In the wake of a grand jury report on abuse in the Altoona-Johnstown Diocese released earlier this month, Pennysylvania State Representatives, adult victims of child sexual abuse and advocates gathered together Monday at the state Capitol to push for reforms to the statute of limitations for child sexual abuse.
The group is urging lawmakers to pass two bills, one that would eliminate the statute of limitations for criminal and civil cases of child sex abuse and another proposal that would create a two-year window for past victims to file civil lawsuits.
Advocates point to social science literature which shows that victims are often unable to speak about the abuse until well into adulthood.
The Catholic Church and insurance industry lobby are opposing these bills.
Led by Rep. Mark Rozzi, D-Berks, the rally in the Capitol Rotunda was held to demonstrate public support of efforts to revise child sex abuse statute of limitations laws to allow adult victims to seek justice.
“It is time to have victims voices heard. It is time to stand up for victims,” said Rep. Mark Rozzi (D-Berks), who himself was a victim of child sexual abuse. “We didn’t get elected to protect pedophiles, perpetrators and institutions. I don’t remember an institution going into the ballot box and voting for me.”
According to the grand jury investigation, priests in the Altoona-Johnstown Diocese sexually abused hundreds of children over about 40 years. The report alleges that religious leaders worked to cover up the abuse. However, due to statute of limitations laws, these cases cannot currently be prosecuted.
“First it was Boston, then Philadelphia and Los Angeles, and the pattern repeats itself in Altoona-Johnstown,” Rozzi said. “The only way this ends is if we make it loud and clear to child rapists and those who harbor them, that they can no longer hide.”
Attorney General Kathleen Kane, whose office conducted the grand jury investigation, said perpetrators responsible for child sexual abuse deserve to be held accountable for their crimes, regardless of when they took place.
“There is no statute of limitations on murder,” Kane said, “because it is a ‘life-altering event.’ And for anyone who says sexually abusing a child is not a life-altering event, I beg you to ask someone who’s been through it — because it is.”
Kane said 19 states in the U.S. have already eradicated statutes of limitations on child sexual abuse. Pennsylvania is falling behind on these laws, she said.
“Sexually abusing a child essentially kills all of the childhood foundations necessary to grow into a happy adult with trust,” she said. “This is a life sentence for the child.”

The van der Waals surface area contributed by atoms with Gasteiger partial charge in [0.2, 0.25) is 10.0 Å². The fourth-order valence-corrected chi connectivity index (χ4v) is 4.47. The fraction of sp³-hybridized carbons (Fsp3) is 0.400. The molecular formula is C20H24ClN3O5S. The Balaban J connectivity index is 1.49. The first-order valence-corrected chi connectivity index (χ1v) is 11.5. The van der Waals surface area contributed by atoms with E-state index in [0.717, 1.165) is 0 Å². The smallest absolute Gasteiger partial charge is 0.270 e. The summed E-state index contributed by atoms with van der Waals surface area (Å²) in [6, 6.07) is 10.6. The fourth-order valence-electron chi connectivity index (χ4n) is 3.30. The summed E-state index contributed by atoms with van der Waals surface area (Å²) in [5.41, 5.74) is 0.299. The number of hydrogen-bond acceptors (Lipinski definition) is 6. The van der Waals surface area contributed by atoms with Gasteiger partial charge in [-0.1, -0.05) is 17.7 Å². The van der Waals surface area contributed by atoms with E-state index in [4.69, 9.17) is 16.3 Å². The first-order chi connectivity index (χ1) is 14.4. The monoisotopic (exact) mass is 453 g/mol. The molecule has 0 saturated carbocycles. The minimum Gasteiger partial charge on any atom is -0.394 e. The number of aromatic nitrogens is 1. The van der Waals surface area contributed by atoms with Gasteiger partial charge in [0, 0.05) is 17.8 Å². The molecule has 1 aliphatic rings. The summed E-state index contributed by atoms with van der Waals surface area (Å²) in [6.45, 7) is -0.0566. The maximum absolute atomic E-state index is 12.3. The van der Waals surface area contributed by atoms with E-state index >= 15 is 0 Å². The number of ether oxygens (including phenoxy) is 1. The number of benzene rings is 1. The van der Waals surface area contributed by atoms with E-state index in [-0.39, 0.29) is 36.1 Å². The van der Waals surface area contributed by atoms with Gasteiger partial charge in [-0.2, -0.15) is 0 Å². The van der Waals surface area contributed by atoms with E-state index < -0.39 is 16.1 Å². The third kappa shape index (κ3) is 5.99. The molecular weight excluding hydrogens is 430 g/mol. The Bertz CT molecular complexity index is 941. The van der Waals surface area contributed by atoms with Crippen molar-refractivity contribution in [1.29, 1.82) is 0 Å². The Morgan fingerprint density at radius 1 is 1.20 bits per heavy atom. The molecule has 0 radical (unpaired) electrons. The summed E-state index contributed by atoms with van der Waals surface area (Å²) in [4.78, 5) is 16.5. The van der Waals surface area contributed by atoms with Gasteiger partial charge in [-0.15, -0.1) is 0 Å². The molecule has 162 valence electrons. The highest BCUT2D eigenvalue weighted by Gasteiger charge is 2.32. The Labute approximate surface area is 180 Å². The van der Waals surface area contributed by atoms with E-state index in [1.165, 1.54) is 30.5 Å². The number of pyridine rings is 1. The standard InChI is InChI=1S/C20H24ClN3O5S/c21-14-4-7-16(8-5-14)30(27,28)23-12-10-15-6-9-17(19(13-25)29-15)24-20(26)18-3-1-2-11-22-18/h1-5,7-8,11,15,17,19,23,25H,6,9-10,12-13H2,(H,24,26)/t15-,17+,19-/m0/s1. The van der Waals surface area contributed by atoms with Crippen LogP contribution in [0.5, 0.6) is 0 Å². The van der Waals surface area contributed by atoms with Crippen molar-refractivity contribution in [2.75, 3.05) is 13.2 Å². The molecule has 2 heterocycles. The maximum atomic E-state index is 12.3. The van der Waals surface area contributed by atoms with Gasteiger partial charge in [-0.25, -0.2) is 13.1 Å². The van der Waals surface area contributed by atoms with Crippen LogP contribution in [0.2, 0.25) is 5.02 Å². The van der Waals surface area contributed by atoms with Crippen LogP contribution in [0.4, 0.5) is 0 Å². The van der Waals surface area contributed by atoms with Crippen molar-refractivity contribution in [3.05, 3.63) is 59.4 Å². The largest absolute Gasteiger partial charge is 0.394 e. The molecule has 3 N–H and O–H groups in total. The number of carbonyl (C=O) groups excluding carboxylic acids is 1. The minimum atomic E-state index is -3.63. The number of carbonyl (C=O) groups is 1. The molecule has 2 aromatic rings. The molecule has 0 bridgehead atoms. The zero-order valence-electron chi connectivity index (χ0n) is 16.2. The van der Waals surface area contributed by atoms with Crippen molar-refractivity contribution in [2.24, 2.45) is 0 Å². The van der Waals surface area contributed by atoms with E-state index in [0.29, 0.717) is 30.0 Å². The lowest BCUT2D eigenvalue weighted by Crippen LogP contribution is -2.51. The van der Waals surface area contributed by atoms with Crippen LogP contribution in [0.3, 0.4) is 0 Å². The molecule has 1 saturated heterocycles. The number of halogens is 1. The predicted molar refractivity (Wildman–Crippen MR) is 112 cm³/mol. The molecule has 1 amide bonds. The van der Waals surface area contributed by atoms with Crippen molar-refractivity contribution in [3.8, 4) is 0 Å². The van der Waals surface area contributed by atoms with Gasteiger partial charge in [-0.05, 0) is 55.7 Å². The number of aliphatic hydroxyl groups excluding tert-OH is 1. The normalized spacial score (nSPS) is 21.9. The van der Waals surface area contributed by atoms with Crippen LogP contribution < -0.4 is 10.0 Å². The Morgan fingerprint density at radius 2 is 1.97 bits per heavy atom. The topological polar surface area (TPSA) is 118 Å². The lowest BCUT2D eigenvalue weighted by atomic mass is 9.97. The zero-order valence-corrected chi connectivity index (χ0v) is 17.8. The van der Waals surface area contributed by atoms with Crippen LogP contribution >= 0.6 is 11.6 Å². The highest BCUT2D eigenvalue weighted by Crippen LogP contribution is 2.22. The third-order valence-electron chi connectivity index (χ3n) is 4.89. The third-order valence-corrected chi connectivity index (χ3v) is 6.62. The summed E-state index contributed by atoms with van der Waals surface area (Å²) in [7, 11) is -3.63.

The grand jury submitted three recommendations in its report: Abolish the statute of limitations for sexual offenses against minors; open a window to allow child sexual abuse victims to have their civil actions heard; and require reporting of potentially criminal conduct to law enforcement authorities.
Following the recommendations, the bipartisan movement aims to present two bills to the House for a vote.
Rozzi said despite years of vying for statute of limitations reform, state legislators now have the outrage and momentum to bring these bills to the floor and pass them into law.
“Legislators have finally said ‘enough is enough,’ ” he said.
More information on the sexual abuse victims rally for change to Pennsylvania law can be found here:
- Sexual abuse victims rally for changes to Pennsylvania law
- Pa. legislators, advocates rally for statute of limitations reform
- Cry for reform for all child sex abuse victims
- Lawmakers demand change in statute of limitations
- Sex abuse victims rally for statute of limitations reform
- Advocates for statute of limitation reform seize ‘tipping point,’ ‘movement’ to demand changes
More information on the Altoona-Johnstown Catholic Diocese grand jury report can be found here:
- Read the grand jury report on sexual abuse of children by priests (Warning, graphic content)
- Altoona priest abuse scandal renews calls for end to statutes of limitations
- 150 hotline calls after Altoona priest abuse report
- State grand jury investigation of Altoona-Johnstown Catholic Diocese priests blocked in 2013
- Cambria County judge among senior officials who ignored reports of sex abuse in Altoona diocese
- PRIEST ABUSE: Altoona, PA scandal fallout hits community
It is important to note that statutes of limitations vary state to state. Some states – like Oregon – already allow many victims of child sexual abuse to seek justice well into adulthood.